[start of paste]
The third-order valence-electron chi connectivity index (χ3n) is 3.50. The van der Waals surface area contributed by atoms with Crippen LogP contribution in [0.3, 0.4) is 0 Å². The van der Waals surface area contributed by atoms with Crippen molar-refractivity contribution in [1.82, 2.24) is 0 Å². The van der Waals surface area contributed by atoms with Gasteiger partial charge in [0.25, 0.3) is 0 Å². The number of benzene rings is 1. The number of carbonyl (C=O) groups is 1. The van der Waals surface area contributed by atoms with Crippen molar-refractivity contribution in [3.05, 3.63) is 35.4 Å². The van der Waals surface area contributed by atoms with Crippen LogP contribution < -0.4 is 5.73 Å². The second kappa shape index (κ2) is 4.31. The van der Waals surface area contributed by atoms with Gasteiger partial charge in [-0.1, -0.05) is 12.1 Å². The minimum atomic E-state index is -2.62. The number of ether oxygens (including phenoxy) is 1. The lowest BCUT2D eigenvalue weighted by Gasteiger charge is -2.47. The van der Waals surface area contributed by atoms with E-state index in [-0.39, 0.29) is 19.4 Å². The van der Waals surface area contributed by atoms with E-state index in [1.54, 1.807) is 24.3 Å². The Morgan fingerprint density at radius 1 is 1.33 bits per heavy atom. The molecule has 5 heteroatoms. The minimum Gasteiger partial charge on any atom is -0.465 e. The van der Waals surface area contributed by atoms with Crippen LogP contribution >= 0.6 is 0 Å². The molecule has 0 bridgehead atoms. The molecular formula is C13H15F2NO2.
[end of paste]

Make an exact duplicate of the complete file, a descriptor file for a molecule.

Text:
The third-order valence-electron chi connectivity index (χ3n) is 3.50. The van der Waals surface area contributed by atoms with Crippen LogP contribution in [0.3, 0.4) is 0 Å². The van der Waals surface area contributed by atoms with Crippen molar-refractivity contribution in [1.82, 2.24) is 0 Å². The van der Waals surface area contributed by atoms with Gasteiger partial charge in [0.25, 0.3) is 0 Å². The number of benzene rings is 1. The number of carbonyl (C=O) groups is 1. The van der Waals surface area contributed by atoms with Crippen molar-refractivity contribution in [3.05, 3.63) is 35.4 Å². The van der Waals surface area contributed by atoms with Crippen LogP contribution < -0.4 is 5.73 Å². The second kappa shape index (κ2) is 4.31. The van der Waals surface area contributed by atoms with Gasteiger partial charge in [-0.1, -0.05) is 12.1 Å². The minimum atomic E-state index is -2.62. The number of ether oxygens (including phenoxy) is 1. The lowest BCUT2D eigenvalue weighted by Gasteiger charge is -2.47. The van der Waals surface area contributed by atoms with E-state index in [-0.39, 0.29) is 19.4 Å². The van der Waals surface area contributed by atoms with E-state index in [1.54, 1.807) is 24.3 Å². The Morgan fingerprint density at radius 1 is 1.33 bits per heavy atom. The molecule has 5 heteroatoms. The minimum Gasteiger partial charge on any atom is -0.465 e. The van der Waals surface area contributed by atoms with Crippen LogP contribution >= 0.6 is 0 Å². The molecule has 0 bridgehead atoms. The molecular formula is C13H15F2NO2.